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Publication numberUS3403097 A
Publication typeGrant
Publication dateSep 24, 1968
Filing dateMar 3, 1966
Priority dateMar 5, 1965
Publication numberUS 3403097 A, US 3403097A, US-A-3403097, US3403097 A, US3403097A
InventorsHiroshi Ono, Takashi Yamashiki
Original AssigneeAsahi Chemical Ind
Export CitationBiBTeX, EndNote, RefMan
External Links: USPTO, USPTO Assignment, Espacenet
Process for regeneration of cation exchange resin
US 3403097 A
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Description  (OCR text may contain errors)

United States Patent 3,403,097 PROCESS FOR REGENERATION OF CATION EXCHANGE RESIN Takashi Yamashiki, Yokohama, and Hiroshi Ono, Kawa- ABSTRACT OF THE DISCLOSURE A process for regeneration of a cation exchange resin in a continuous ion exchange operation, wherein the resin is regenerated by sulfuric acid which contains 20-100 p.p.m. of sodium phosphate glass.

The present invention relates to an improved process for regenerating a cation resin adsorbing calcium ion by sulfuric acid in a continuous ion exchange process.

At present, a process for desalting of industrial water and manufacturing pure water occupies a large field in resin utilization.

In the aforesaid process, in order that saturated cation resins may be regenerated by sulfuric acid without precipitation of calcium sulfate, it has been required hitherto to utilize various ideas regarding the concentration of sulfuric acid.

Calcium sulfate has only extremely small solubility, therefore calcium ion eluted from resin in the regeneration step associates with S0,,"- of sulfuric acid and causes calcium sulfate to precipitate in said step. The said precipitate becomes an origin inducing a blockage of the regenerant flow in the regeneration column and an inconvenient resin transfer.

It increases the consumption of sulfuric acid to use sulfuric acid of a dilute concentration and this is not only uneconomical, but also requires an abundant amount of water for diluting the sulfuric acid.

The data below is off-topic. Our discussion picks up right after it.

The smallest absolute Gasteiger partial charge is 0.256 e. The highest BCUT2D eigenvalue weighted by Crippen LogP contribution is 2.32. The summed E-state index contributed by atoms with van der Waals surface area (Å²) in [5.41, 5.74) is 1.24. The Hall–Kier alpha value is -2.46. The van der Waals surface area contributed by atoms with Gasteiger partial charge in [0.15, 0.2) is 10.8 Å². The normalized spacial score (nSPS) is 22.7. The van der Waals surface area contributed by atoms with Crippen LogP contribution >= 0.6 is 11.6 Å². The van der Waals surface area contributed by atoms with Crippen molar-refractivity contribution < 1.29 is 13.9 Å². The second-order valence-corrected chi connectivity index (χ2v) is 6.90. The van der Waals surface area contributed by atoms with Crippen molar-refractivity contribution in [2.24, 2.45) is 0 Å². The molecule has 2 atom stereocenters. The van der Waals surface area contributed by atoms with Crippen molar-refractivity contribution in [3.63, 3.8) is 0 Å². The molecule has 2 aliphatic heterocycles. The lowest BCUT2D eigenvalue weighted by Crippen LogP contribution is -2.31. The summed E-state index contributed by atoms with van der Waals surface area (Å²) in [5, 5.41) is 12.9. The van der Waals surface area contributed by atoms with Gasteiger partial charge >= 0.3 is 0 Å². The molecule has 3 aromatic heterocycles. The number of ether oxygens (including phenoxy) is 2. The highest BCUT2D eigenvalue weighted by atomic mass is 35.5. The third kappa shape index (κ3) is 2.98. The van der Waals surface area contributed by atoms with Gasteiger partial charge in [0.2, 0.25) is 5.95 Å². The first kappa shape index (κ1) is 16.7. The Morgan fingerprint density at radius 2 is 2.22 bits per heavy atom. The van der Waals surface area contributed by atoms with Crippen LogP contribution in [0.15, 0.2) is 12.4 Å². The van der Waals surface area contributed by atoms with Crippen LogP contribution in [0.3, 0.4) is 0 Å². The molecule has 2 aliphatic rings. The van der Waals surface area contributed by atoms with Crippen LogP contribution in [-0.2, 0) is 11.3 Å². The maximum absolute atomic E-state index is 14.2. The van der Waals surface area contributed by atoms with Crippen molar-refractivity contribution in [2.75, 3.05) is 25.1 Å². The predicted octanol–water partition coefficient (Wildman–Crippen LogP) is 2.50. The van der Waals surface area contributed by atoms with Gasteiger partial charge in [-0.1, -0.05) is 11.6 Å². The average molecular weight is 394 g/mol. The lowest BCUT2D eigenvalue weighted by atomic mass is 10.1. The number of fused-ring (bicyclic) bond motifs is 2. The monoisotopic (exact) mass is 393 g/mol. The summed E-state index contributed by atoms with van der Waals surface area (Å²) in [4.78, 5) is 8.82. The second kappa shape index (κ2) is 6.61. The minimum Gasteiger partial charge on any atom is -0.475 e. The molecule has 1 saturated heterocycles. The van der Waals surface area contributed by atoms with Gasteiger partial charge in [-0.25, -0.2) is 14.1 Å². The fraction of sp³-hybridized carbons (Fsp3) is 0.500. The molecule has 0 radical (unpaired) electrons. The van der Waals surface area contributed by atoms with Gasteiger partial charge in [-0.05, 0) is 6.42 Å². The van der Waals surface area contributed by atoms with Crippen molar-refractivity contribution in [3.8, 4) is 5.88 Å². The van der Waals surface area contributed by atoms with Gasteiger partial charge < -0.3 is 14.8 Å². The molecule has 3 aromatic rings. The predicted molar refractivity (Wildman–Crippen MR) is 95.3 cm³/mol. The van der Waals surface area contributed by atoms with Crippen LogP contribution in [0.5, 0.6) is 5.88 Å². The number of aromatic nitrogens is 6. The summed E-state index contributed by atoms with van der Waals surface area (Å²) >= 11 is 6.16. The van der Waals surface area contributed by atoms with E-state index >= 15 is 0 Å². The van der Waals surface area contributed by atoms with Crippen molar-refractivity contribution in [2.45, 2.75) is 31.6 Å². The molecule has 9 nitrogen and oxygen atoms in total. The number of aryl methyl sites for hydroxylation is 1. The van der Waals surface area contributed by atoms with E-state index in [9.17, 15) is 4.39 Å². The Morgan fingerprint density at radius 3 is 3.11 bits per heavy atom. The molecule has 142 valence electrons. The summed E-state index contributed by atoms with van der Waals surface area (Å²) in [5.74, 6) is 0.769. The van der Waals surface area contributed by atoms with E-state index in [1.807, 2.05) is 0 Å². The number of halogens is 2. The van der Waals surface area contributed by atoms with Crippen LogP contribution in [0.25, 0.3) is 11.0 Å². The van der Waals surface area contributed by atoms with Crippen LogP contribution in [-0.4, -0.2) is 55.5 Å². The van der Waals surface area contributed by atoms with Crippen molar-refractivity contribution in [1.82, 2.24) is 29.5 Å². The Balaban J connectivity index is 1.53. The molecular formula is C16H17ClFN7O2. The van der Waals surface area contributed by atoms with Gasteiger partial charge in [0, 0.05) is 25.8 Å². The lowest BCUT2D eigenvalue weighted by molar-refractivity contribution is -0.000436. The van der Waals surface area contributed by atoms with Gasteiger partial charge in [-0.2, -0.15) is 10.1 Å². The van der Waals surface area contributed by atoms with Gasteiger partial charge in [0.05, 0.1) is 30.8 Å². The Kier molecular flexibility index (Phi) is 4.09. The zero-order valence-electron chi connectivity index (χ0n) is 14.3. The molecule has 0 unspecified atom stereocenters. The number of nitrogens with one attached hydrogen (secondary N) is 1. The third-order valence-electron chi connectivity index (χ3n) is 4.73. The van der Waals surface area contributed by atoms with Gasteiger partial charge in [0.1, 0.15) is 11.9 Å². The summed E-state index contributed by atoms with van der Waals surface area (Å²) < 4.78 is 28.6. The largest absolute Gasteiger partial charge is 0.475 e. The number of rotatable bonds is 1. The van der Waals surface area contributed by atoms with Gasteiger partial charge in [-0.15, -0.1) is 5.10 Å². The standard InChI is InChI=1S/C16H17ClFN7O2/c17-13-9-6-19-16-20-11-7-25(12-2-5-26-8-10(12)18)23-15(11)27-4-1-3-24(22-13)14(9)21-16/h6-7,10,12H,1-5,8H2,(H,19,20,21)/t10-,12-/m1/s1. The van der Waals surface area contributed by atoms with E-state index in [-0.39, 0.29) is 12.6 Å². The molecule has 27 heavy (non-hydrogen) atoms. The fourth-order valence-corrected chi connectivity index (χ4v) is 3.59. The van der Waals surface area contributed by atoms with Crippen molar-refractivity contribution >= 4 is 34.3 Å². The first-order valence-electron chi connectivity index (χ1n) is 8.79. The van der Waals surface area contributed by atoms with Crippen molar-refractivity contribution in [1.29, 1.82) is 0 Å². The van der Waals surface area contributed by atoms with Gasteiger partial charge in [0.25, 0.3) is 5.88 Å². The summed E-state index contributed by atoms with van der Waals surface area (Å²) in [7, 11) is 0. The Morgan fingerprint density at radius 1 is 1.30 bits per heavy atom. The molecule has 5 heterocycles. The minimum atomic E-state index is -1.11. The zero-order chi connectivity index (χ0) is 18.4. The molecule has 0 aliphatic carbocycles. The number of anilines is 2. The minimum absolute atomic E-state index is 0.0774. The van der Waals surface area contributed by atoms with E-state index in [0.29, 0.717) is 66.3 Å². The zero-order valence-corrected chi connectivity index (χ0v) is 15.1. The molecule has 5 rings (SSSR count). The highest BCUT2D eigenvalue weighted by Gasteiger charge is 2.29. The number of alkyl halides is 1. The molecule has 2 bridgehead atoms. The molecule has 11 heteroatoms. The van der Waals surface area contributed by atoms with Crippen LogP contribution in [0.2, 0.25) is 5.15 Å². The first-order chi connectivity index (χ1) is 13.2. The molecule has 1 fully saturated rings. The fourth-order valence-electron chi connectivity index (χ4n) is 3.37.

It is an object of the present invention to raise the concentration of sulfuric acid used for the regeneration and to thereby promote the regeneration efficiency and to faciliwherein is a ratio of decalcium ion equivalent in proportion to total deion equivalent, 0 is a concentration of sulfuric acid used herein and R is a ratio of total deion equivalent in proportion to equivalent of sulfuric acid usedas a regenerating solution.

Provided that a limiting solubility product under a definite condition is expressed by L L is ruled by three conditions, namely, (1) a concentration of remaining H+ in a treating solution, (2) Ca++/SO in a treating solution and (3) other inorganic cations existing together with Ca ion in a treating solution, for example, such as Na+ or Mg++.

Provided that other inorganic ion existing together with Ca ion in a treating solution is assumed as only Na+, L is expressed by a function which is independently determined under a certain concentration of H+ and a certain concentration of Na+, and'L does not depend on Ca++/SO because if H and Na+ are determined, CA++/SO is determined accordingly, as is clear by the following Formulas 2, 3 and 4.

nm=f( H+=SO (Ca+-|-Na+) (3) nm=( 4 f) The Formula 5 represents a limiting condition, wherein a regeneration can be exercised without a formation of calcium sulfate precipitate.

On the other hand, it is confirmed by the inventors that a factor of Na+ does not give almost any influence on on limiting solubility product, provided that a concentration of inorganic salt is 0.3 equivalent/l. or less in a treating solution.

Consequently, only a concentration of H+ in a treating solution should be considered as a variable to rule a limiting solubility product.

A relation between an acidity of sulfuric acid and a limiting solubility product is cited, for reference, in Table 1.

TABLE 1 Acidity of sulfuric acid (N) 0. 1 0.2 0. 3 0- 4 0. 5 0.6 0. 7 0.8 0. 9 1. 0 Limiting solubility product (XE- N 0. 67 1. 23 1. 77 2. 22 2. 61 3. 08 3. 40 3. 7O 4. O0 4. 3O

tate a continuous operation by adding a stabilizing agent of super saturation.